Protoplanetary disks:
Solar systems under construction

(one of two main research interests of Kees Dullemond)


Introduction

One of my main topics is circumstellar dust+gas disks surrounding pre-main-sequence stars. These are the disks from which planetary systems are formed. By studying these disks it is hoped that it can be figured out how our own solar system was formed billions of years ago, and if our own solar system is unique, or one of many. It is an intriguing topic, not in the least part because there is an increasing volume of observations available, and much more will come in the near future when large interferometer telescopes will come on-line (VLTI, ALMA). Moreover, it seems that the latest models for these disks actually work and agree with observations (see below). It is therefore a fruitful area of research. My main collaborators are Carsten Dominik, Antonella Natta, Rens Waters, Roy van Boekel, Mario van den Ancker, Bram Acke and Gerd-Jan van Zadelhoff. But many others contributed as well in many ways.

My main efforts in this context are currently on the construction of fully self-consistent 2-D models of protoplanetary disks. This involves 2-D radiative transfer calculations coupled to the equations of vertical hydrostatic equilibrium. It is a "2-D radiation-hydrostatics" calculation in that sense. This has never been done before, and it turns out that the resulting disk models are quite different from the models described in the literature so far. Moreover, it seems that these new models can explain many observations much more naturally than earlier models. On this page I will describe a bit how the models are made and the conclusions drawn from them. All of this is described in much more detail in my papers, to which links are provided.


Some sub-pages relating to my work in this field

- My radiative transfer home page (many more links here)
- Download FITCGPLUS version 2.1 [new version, Sept 2005!] (Dullemond Dominik & Natta 2001)
- 1+1D Disk models
- 1+1D Disk models: a comparison to CG models
- 1+1D Disk models: the effects of scattering
- 1+1D Disk models: some benchmark tests
- 2-D Disk models (grey opacity; old models)
- 2-D Disk models (NEW ONES WITH REALISTIC OPACITIES)
- Movies and images
- Pictograms of various disk geometries
- Postscript versions of Openoffice Presentations


A description of my main line of research: "The structure of protoplanetary disks"

Flaring disks, and an instability

Protoplanetary disks are the remnants of the accretion disks from which the stars were formed. It is believed that planets are formed in these disks by growing dust grains (through sticking) to ever larger clumps of matter until planetesimals are formed leading finally to the formation of planets. Conventional wisdom says that disks have a `flaring geometry' so that the stellar radiation is able to reach the surface of the disk and keep the disk warm. The thermal emission from such a flaring disk is then held responsible for the infrared emission seen from most of the protoplanetary systems known. Much work has been done by various authors on detailed models of this kind (e.g. by Paola D'Alessio at al., Eugene Chiang et al., Fabien Malbet et al. and many more).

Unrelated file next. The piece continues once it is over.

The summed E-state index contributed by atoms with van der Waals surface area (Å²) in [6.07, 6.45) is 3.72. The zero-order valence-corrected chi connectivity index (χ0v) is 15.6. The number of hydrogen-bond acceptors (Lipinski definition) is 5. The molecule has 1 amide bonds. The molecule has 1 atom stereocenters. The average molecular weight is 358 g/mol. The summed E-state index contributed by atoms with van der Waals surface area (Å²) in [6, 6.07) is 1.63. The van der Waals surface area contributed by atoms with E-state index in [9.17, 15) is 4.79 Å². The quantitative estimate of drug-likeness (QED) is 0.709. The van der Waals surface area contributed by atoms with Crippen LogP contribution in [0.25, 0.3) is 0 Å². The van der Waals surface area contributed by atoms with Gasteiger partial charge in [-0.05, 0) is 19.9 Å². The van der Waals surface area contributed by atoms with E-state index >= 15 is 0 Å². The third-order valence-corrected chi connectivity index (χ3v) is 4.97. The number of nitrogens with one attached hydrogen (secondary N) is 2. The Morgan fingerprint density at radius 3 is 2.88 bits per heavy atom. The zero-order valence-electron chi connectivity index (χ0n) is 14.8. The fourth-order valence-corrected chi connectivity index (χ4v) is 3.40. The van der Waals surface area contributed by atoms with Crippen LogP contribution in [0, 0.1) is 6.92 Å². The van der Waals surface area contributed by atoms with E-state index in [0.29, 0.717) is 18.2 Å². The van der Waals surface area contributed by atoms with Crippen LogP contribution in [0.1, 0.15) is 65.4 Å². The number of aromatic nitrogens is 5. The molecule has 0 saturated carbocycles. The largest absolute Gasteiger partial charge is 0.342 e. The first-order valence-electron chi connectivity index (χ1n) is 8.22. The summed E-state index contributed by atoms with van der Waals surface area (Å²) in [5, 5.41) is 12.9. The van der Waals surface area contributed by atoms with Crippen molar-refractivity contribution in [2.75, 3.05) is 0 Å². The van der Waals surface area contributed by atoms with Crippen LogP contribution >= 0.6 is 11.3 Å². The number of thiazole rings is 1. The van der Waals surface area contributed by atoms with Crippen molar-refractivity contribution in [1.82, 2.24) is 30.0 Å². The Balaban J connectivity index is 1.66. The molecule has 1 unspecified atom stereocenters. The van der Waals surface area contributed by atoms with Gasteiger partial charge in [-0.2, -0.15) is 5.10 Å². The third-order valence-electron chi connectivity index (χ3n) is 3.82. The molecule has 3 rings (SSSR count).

One of the first indications I found that this flaring geometry might not always be true in reality was the existence of an instability in the disk due to self-shadowing effects. Tiny ripples in the disk's surface might be amplified, and it is unknown to which level this instability saturates. It could be that the disk will develop cold and hot rings, created at a certain radius and slowly moving towards smaller radii. This might be seen by ALMA as if these were planetary gaps! But it is unknown what is really happening with such unstable modes, since the computational capabilities were not there yet when I wrote this article.

Dullemond, Astron. Astrophys. 361, L17-L20 (2000): Are passive protostellar disks stable to self-shadowing?

Dust evaporation and the "puffed-up inner rim"

At a workshop in Amsterdam in November 2000 Antonella Natta presented her ideas concerning the `near infrared bump' seen in the SEDs of all Herbig Ae/Be stars (intermediate mass pre-main-sequence stars). Inward of a certain radius (for HAeBe stars typically 0.5 AU or so) the dust in the disk evaporates. Since the dust is the main source of opacity and the gas in the disk is usually optically thin, this effectively burns a hole in the disk. The inner rim of the remaining dusty part of the disk is irradiated by the star `frontally' (i.e. at a 90 degrees angle), while the flaring disk behind it is irradiated under a small flaring angle of about alpha = 0.05 or thereabout. This means that the inner rim is very hot and bright compared to the rest of the disk, and it forms a good explanation for the observed near infrared thermal emission. Also, due to the heat of the rim it will have a `puffed-up' shape compared to the rest of the disk.

Carsten Dominik and I had just finished some first 2-D models of such an inner rim, although for an entirely different application (as a model for the circumstellar disk around the old star HR4049). In combination with my previous work on disks, and Carsten's earlier discussions with Antonella, this presentation by Antonella motivated us to make self-consistent models along these lines. We outfitted the Chiang & Goldreich model with a consistent treatment of the `puffed-up inner rim' and were able to reproduce many of the characteristic features of the SEDs of Herbig Ae/Be stars.

Dullemond, Dominik & Natta, ApJ 560, 957-969 (2001): Passive Irradiated Circumstellar Disks with an Inner Hole
Dominik, Dullemond, Waters & Walch, A&A 398, 607-619 (2003): Understanding the spectra of isolated Herbig stars in the frame of a passive disk model